Foster care is the formal relationship between a foster child and the receiving adoptive parents. Foster care can be private or organized by the youth welfare office. In the latter case, an assistance plan between the parties involved (origin parents, foster parents, youth welfare office) is legally required and regularly reviewed.
The students who are about to write a successful research proposal on foster care should know that there are different – not always clearly definable – forms.
Daycare: for example, the child may have the hour (half day, full day care with his family) person in occupation of the parents or parent of the parent, but remains normal integrated into the family of origin.
Permission from the youth office is required.
Complementary care: with deficits of various kinds in the family of origin, there are the foster parents ‘coaches’ with a helping responsibility to offer the child an additional experience.
Short-term care: for temporary housing., if, for example, there is a case of taking a single mother suddenly to the hospital or when a removal of a child from the family (so-called.
taking into care) must be made immediately to clarify further options.
Permanent care (full-time care): on continued education inability of origin parents (reasons such as long-term illness, addiction dependency, etc.) there will be a more extended recording. It is intended (depending on the age of the child) to prevent primary stage of the relationships between the child and the foster parents, while his origin parents may return after appropriate time.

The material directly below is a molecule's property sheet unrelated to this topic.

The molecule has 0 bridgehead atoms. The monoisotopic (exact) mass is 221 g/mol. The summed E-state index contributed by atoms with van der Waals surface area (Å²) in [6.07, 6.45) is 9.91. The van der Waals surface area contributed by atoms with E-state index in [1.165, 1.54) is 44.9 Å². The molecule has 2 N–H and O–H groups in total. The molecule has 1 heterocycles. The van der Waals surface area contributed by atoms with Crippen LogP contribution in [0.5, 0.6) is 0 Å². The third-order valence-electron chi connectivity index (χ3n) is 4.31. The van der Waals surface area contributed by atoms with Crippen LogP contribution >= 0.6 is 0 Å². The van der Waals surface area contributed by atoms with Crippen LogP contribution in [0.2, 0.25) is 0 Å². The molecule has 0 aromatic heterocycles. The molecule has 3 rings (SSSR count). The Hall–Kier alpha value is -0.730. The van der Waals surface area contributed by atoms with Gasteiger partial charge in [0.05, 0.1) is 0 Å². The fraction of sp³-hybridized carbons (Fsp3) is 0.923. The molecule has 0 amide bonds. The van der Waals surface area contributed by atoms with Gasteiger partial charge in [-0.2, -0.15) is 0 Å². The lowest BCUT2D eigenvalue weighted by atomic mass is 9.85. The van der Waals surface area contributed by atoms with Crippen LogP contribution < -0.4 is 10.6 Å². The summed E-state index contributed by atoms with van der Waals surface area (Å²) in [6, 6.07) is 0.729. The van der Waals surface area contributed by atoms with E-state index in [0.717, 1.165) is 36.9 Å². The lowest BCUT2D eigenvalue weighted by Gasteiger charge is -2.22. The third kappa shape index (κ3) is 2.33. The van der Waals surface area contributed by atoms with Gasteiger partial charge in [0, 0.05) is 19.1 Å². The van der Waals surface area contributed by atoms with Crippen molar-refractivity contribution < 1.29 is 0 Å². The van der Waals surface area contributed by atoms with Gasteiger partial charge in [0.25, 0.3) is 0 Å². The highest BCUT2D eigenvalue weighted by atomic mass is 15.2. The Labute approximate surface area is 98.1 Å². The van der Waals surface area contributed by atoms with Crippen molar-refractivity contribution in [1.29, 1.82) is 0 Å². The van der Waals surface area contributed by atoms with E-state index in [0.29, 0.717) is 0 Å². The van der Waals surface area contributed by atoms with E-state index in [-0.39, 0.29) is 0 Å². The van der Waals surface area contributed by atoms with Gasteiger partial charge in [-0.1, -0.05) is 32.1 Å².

Then, if necessary, the child is placed in the foster home. With a full-time foster care, a permission of the youth ministry will be needed. The inclusion of a child with the aim of adoption establishes a permanent foster care, but no adoptive care.
Adoptive care: a period of supervision after the consent of the biological parents for adoption (or the replacement by the guardianship court) and the actual adoption of a child.
Special forms: depending on the need for assistance additional types may be encountered; be it mixed forms such as weekly care, where a child lives during the week in foster care and on weekends with the family of origin or special care conditions such as professional education agencies, where usually trained educators or employed professionals from the youth welfare bodies spiritually accommodate in their family especially severely traumatized children who could not be absorbed in ordinary foster families.
Socio-educational foster care or individual or curative foster families are forms that place particular demands on the skills of the foster parents, but the foster families are not employees of a youth welfare support. However, they get a rate allowance, i.e., the share for education expenses is correspondingly higher.